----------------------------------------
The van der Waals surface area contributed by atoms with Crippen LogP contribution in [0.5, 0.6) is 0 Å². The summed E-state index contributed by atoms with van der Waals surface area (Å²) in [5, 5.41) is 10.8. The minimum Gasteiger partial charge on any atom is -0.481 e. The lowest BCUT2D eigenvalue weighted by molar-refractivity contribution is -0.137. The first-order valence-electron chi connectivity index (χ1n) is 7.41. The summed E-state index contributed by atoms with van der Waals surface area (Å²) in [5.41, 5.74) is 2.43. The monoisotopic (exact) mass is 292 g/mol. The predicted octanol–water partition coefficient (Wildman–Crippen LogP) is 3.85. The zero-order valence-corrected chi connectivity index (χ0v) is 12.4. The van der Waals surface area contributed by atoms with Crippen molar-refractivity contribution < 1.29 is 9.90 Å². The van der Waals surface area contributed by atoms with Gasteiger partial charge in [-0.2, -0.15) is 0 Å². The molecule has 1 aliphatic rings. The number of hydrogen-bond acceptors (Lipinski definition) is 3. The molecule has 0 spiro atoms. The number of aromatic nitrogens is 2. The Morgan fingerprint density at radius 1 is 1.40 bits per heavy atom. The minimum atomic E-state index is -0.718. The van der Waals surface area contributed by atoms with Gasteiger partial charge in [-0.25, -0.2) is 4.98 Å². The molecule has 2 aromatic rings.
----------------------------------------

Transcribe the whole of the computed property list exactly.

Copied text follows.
The van der Waals surface area contributed by atoms with Crippen LogP contribution in [0.5, 0.6) is 0 Å². The summed E-state index contributed by atoms with van der Waals surface area (Å²) in [5, 5.41) is 10.8. The minimum Gasteiger partial charge on any atom is -0.481 e. The lowest BCUT2D eigenvalue weighted by molar-refractivity contribution is -0.137. The first-order valence-electron chi connectivity index (χ1n) is 7.41. The summed E-state index contributed by atoms with van der Waals surface area (Å²) in [5.41, 5.74) is 2.43. The monoisotopic (exact) mass is 292 g/mol. The predicted octanol–water partition coefficient (Wildman–Crippen LogP) is 3.85. The zero-order valence-corrected chi connectivity index (χ0v) is 12.4. The van der Waals surface area contributed by atoms with Crippen molar-refractivity contribution < 1.29 is 9.90 Å². The van der Waals surface area contributed by atoms with Gasteiger partial charge in [-0.2, -0.15) is 0 Å². The molecule has 1 aliphatic rings. The number of hydrogen-bond acceptors (Lipinski definition) is 3. The molecule has 0 spiro atoms. The number of aromatic nitrogens is 2. The Morgan fingerprint density at radius 1 is 1.40 bits per heavy atom. The minimum atomic E-state index is -0.718. The van der Waals surface area contributed by atoms with Gasteiger partial charge in [-0.25, -0.2) is 4.98 Å². The molecule has 2 aromatic rings.